Join me at Teach Them Diligently blog today for some great resources on Bird Watching with young learners. There is also a really fun birdseed cake craft to make indoors with your kids! Be sure to check it out.
We love watching birds out our kitchen window. It makes mealtime lots of fun, too. We are going to be keeping a bird log a few days a week as part of our nature study learning. And we will be participating in the Great Backyard Bird Count this year! Keep reading to learn more about this fun February event.
I made a simple printable notebook sheet for us to use to log our bird watching and am sharing it here with you! We will be using it to practice writing numbers and simple words. The last sentence “I learned ______ today” is meant for small narration so your little learner may say “birds migrate”, “cardinal mommies are brown”, or “birds eat butterflies”.
There is also a tally sheet for the Great Backyard Bird Count. You can get them both by clicking the image below. Remember to submit your results for the count here! We tape our GBBC birding sheets into the back of our My Nature Journals for record-keeping purposes and to compare the yearly totals.
Click the picture below to get your printable PDFs.
Some of our favorite backyard bird watching resources are:
- Binoculars. We love our binoculars for watching the birds fly, the hawks nest in our back yard and for our great big safari adventures in the house!
- iBird Yard App. This great little app is worth every penny of the $4.99 it usually costs, but at the time of this post, it is on sale for $2.99! We have identified several birds with this app. It has calls, pictures, and lots of great information on each bird.
- Audubon First Field Guide Birds. We love Audubon First Field Guides and have found them to be very child friendly.
- Birds at my Feeder is a lovely book that is perfect for preschoolers. It has just enough information to be engaging without being overwhelming. The illustrations are incredible!
- Bird feeder for our deck. Outside your window, on your balcony, but you need to have a birdfeeder somewhere your preschooler can sit and watch from inside when it’s cold and outside when it is warm! We prefer the Squirrel proof feeders since we have lots of tree rodents around our home.
The Great Backyard Bird Count
Calling all bird lovers! It’s that time of year where bird watchers from all over the world begin to dust off their binoculars in anticipation and preparation for the Great Backyard Bird Count. If you’ve never heard of this annual event until now, no worries. That’s the beauty of being able to jump in and start participating at any point in time! It’s an event that has been going on for many years and is loved by people of all ages, from all over the world.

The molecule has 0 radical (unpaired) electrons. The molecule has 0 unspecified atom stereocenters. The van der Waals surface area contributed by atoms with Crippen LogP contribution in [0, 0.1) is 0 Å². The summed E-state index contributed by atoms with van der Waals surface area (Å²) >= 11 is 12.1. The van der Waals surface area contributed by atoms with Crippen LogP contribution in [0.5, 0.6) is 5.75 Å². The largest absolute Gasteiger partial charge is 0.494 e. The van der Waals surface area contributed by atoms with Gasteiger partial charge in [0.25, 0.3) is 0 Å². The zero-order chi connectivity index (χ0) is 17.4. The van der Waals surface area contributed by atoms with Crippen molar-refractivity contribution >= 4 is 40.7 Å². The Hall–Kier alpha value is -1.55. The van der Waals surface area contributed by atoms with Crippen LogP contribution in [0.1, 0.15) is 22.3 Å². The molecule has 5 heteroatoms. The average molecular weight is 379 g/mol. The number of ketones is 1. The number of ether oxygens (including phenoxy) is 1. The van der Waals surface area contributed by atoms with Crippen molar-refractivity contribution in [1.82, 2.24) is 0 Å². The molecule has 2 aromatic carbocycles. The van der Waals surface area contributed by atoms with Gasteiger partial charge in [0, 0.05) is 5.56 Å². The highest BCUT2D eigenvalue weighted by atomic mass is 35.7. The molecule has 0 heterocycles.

If this is your first time hearing, learning and preparing for it – welcome! Regardless if this is your first time or not, here is a quick refresher about the Great Backyard Bird Count and how to participate.
- It’s open to anyone, of ANY age from ANY location! Can you bird count from the comfort of your own backyard? Of course! It’s in the name, after all. Any location will do. As long as you have a clear view of the sky and are able to view birds, you are ready.
- Starting February 16th -February 19th, 2018, plan on spending 15 minutes per day, trying to locate, watch and record the different variety of birds that you view during that time. There is no requirement to have to participate in all 4 days, just do what you can! If you are only able to bird watch for one day for 15 minutes, not a problem! Record what you can during that time and enjoy.
A rule to remember? Each day that you participate, start with a new tracking form. Keep the birds logged separately that you see on varying days. If you birdwatch for 4 days, then you should have 4 different logs with your bird count and information from those days. The really cool thing about being a part of the Great Backyard Bird Count, is that you are observing beautiful birds from your region and you then get to share your results with other people all around the world, who are doing the same thing.
Once you have finished viewing, you can then submit your results online to The Cornell Lab of Ornithology. (create an account first) Once you have an account created, you can submit your observations quick and easy online. The information you submit is used by researchers at the lab to become educated about our bird population and our environment. How cool is that? In 2017, during the 4-day span, there were over 29 MILLION birds counted and reported!
Use the results from the previous bird count to add new species to your nature journals, to study different birds and how they fit into their habitats, and to review geography. It’s simple to pull in several subjects and make a whole week of study from participating in this global event.
Have fun preparing for the upcoming Great Backyard Bird Count. It is a fun, interactive and educational event for the entire family! You may even find a new love of bird watching as part of your nature study!